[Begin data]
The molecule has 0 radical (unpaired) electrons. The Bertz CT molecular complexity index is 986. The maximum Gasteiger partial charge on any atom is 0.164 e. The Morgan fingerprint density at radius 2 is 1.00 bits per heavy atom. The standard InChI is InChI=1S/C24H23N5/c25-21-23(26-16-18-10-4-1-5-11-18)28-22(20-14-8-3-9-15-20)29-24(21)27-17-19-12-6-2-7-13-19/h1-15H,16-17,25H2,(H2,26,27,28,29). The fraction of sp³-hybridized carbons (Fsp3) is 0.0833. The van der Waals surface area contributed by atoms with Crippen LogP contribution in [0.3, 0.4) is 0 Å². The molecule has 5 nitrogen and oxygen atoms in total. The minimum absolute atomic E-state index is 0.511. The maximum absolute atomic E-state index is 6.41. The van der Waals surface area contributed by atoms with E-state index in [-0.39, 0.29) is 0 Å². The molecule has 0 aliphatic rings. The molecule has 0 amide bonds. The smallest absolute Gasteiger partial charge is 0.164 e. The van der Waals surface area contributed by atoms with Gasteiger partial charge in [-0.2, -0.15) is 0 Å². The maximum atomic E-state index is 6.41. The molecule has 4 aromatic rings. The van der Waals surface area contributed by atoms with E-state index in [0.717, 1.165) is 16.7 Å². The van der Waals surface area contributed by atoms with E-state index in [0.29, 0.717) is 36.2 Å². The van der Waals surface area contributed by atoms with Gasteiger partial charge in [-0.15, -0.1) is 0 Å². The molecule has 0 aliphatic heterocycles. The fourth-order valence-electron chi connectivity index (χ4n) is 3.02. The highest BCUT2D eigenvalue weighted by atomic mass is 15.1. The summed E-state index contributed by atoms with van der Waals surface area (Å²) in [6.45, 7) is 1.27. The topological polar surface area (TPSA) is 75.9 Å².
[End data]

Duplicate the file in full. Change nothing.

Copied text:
The molecule has 0 radical (unpaired) electrons. The Bertz CT molecular complexity index is 986. The maximum Gasteiger partial charge on any atom is 0.164 e. The Morgan fingerprint density at radius 2 is 1.00 bits per heavy atom. The standard InChI is InChI=1S/C24H23N5/c25-21-23(26-16-18-10-4-1-5-11-18)28-22(20-14-8-3-9-15-20)29-24(21)27-17-19-12-6-2-7-13-19/h1-15H,16-17,25H2,(H2,26,27,28,29). The fraction of sp³-hybridized carbons (Fsp3) is 0.0833. The van der Waals surface area contributed by atoms with Crippen LogP contribution in [0.3, 0.4) is 0 Å². The molecule has 5 nitrogen and oxygen atoms in total. The minimum absolute atomic E-state index is 0.511. The maximum absolute atomic E-state index is 6.41. The van der Waals surface area contributed by atoms with E-state index in [-0.39, 0.29) is 0 Å². The molecule has 0 aliphatic rings. The molecule has 0 amide bonds. The smallest absolute Gasteiger partial charge is 0.164 e. The van der Waals surface area contributed by atoms with Gasteiger partial charge in [-0.2, -0.15) is 0 Å². The maximum atomic E-state index is 6.41. The molecule has 4 aromatic rings. The van der Waals surface area contributed by atoms with E-state index in [0.717, 1.165) is 16.7 Å². The van der Waals surface area contributed by atoms with E-state index in [0.29, 0.717) is 36.2 Å². The van der Waals surface area contributed by atoms with Gasteiger partial charge in [-0.15, -0.1) is 0 Å². The molecule has 0 aliphatic heterocycles. The fourth-order valence-electron chi connectivity index (χ4n) is 3.02. The highest BCUT2D eigenvalue weighted by atomic mass is 15.1. The summed E-state index contributed by atoms with van der Waals surface area (Å²) in [6.45, 7) is 1.27. The topological polar surface area (TPSA) is 75.9 Å².